request.put("longUrl", url);
              LinkedHashMap<String, String> shortUrl = restTemplate.postForObject("https://www.googleapis.com/urlshortener/v1/url", request, LinkedHashMap.class);
              return shortUrl.get("id");

I didn't worry too much about validating that the string passed in was a URL for the time being as I always had control of that, but that should be something that would need to be considered.


Spring Social Integration

So, you may notice that I am something of a Spring fan, and generally like to try out different Spring projects where I get the chance. I have been aware of the Spring Social project for a little while (was looking at integrating LinkedIn with flutterby but decided against it), so recently, when a competition was announced in work to create a Java web app in the cloud for a chance to win a new Android tablet I thought this would be a good chance to put together something of a showcase of technology.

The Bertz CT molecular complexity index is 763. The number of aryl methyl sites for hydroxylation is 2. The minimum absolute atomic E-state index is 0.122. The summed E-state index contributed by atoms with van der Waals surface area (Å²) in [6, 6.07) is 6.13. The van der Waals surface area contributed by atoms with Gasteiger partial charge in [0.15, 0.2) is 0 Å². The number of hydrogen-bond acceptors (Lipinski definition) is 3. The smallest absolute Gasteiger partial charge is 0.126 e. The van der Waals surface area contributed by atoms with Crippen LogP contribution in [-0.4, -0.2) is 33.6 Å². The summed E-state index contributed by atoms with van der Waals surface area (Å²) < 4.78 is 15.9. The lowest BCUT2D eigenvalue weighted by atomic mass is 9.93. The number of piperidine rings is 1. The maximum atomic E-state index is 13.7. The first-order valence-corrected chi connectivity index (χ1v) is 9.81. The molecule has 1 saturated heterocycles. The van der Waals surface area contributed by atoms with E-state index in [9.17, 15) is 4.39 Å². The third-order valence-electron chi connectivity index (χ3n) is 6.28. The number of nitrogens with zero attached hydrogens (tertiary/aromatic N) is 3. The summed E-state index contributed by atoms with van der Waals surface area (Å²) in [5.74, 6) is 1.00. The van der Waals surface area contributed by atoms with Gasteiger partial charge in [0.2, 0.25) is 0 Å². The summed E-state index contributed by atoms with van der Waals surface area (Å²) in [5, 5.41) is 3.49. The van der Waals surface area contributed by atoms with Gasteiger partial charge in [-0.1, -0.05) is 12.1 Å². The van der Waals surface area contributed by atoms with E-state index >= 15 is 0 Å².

As always, the web app is a straight forward Spring MVC project built with the current latest Spring libraries (3.1 - also making use of declarative caching with ehcache, which was nice) and also includes the Spring Data MongoDB integration (again - primarily because it seems to be the most commonly supported NoSQL db in the cloud.. well CloudFoundry and OpenShift anyways). I also took the opportunity to integrate some Spring Social stuff, so I will go through that, as its pretty easy (will post again on some thoughts about Redhat's OpenShift platform and further SpringSocial stuff).

Maven Configuration

First of all, there is obviously some Maven configuration needed in the pom. It took me a little while to find the correct repositories to get all the different Spring Social libraries from (some implementations are less mature than others so not all have full proper releases yet)